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Brazilian police, protesters clash hours ahead of opening World Cup match

شعار Reuters Reuters 12/06/2014 Reuters
Police officers detain an anti-government demonstrator during a protest against the 2014 World Cup in Rio de Janeiro © Reuters Police officers detain an anti-government demonstrator during a protest against the 2014 World Cup in Rio de Janeiro

Brazilian police and protesters clashed on Thursday, hours before the opening game of the World Cup.

Police fired noise bombs to disperse a crowd of about 200 demonstrators angry about government overspending on the event. The protesters were trying to cut off a key avenue leading to the Corinthians Arena where the match will be played on the eastern edge of Sao Paulo, a witness said.

At least one protester was arrested, local media reported. A producer for CNN was injured during the confrontation, witnesses said.

The protests were expected to grow in size before Brazil's team plays Croatia at 5pm (0600 AEST).

Much of the rest of Brazil's biggest city and business capital resembled a ghost town during the usual morning rush hour after officials declared a partial holiday to ensure traffic to the stadium would be light. About 20 million people live in the metropolitan area.

Stakes will be high not just on the football field. Whether the tournament goes smoothly may also have an effect on President Dilma Rousseff's chances for re-election in October, as well as Brazil's flagging reputation among investors.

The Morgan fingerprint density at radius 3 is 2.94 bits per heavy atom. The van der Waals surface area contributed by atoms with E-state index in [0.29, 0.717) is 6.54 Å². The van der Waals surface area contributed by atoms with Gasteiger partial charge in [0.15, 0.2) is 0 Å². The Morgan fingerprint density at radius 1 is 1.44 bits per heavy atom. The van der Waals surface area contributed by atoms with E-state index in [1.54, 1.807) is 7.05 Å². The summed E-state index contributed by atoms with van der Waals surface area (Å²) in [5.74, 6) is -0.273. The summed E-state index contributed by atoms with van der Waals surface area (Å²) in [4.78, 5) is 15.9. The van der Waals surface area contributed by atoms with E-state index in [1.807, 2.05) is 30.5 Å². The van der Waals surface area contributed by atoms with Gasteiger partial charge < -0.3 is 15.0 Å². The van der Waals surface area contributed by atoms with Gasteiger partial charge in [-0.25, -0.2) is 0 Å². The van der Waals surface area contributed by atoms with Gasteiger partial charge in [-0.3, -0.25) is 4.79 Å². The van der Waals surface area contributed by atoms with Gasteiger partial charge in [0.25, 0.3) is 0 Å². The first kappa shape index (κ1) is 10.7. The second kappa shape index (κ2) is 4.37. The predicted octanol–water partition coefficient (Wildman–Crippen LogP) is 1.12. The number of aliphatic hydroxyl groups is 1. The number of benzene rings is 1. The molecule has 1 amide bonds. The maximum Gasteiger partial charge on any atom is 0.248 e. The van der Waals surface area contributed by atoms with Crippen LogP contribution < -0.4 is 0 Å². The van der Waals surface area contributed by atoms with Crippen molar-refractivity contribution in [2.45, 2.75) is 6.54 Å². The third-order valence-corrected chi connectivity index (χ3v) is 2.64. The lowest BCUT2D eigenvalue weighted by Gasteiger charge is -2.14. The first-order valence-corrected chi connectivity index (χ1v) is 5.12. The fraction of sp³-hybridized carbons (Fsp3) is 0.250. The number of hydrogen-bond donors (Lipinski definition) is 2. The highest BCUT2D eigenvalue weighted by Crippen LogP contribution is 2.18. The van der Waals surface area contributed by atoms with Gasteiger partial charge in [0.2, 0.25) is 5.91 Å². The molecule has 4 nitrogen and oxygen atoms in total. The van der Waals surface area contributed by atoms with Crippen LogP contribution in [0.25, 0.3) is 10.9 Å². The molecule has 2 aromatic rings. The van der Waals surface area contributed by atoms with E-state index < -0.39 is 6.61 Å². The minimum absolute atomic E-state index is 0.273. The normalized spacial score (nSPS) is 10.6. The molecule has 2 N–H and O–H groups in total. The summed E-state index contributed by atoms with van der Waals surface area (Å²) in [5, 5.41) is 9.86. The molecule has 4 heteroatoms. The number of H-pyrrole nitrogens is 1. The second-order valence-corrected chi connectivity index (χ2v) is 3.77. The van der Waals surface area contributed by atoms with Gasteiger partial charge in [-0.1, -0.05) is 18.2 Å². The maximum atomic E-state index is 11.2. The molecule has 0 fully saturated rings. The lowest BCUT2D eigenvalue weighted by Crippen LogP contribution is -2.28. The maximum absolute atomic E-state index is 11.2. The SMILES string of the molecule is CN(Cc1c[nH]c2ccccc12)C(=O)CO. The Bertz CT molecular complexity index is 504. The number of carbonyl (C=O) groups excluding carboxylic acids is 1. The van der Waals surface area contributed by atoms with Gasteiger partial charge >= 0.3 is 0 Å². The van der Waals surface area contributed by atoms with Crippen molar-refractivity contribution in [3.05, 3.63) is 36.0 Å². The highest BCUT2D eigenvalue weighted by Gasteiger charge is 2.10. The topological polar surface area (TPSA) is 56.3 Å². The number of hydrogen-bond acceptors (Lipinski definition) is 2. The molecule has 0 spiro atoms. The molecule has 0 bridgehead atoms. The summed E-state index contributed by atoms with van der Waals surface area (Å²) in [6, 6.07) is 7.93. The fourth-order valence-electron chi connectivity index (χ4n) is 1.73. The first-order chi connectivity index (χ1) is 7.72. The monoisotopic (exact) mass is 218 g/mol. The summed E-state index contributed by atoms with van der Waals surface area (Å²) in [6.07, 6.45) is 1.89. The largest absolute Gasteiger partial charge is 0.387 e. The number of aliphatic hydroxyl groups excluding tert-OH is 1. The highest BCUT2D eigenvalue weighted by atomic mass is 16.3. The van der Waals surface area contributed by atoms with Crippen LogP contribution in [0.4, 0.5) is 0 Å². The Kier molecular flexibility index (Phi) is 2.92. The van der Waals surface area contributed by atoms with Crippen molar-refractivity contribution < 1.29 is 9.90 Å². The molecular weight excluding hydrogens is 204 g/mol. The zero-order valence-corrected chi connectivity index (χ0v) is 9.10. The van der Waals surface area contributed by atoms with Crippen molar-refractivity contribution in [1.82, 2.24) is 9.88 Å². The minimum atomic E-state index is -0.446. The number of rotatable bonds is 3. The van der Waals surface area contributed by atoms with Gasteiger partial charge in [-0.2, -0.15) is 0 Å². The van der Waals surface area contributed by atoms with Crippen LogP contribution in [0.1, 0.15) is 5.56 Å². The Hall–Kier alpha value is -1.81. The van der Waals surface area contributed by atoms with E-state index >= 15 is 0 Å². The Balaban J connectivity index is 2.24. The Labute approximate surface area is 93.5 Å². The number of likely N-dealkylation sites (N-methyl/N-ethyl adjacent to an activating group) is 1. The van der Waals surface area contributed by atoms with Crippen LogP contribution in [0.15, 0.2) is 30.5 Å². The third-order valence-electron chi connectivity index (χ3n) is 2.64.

Many Brazilians are angry over the billlions spent on hosting the World Cup when basic social services are poorly financed. Their pessimism has so far overshadowed a brighter mood among the some 800,000 foreign tourists expected to come to Brazil for the event.

Rousseff has dismissed complaints about the heavy spending and delays in preparing stadiums and airports, and is betting Brazil will put on a show on and off the field.

"What I'm seeing more and more is the welcome given to the teams and the happiness of the Brazilian people with our team," she said in a speech on Wednesday.

The main risk, for both fans and the government, appears to be violent street demonstrations.

Protests and labour strikes are planned in the 12 host cities, including a 24-hour slowdown by some airport workers in Rio de Janeiro, although the threat of a long subway strike in Sao Paulo has eased.

About a dozen disgruntled airport workers blocked a road outside Rio's international airport on Thursday morning, causing heavy traffic, local media reported.

Some businesses in Rio, the venue for seven Cup games, including the final, had boarded up windows and doors by late on Wednesday in case protests erupted.

Rousseff is running for re-election in October, and a rough tournament would likely cause her popularity, already under pressure, to fall further. Polls show she currently holds a lead of about 10 percentage points over her likely rival if the vote goes to a second round, as most expect.

Any major logistical problems and unrest could also further dent Brazil's reputation among investors, which has suffered since a decade-long economic boom fizzled under Rousseff.

Brazil's performance in hosting the World Cup may also give clues as to how well it will do in two years, when it plays host to the Summer Olympics.

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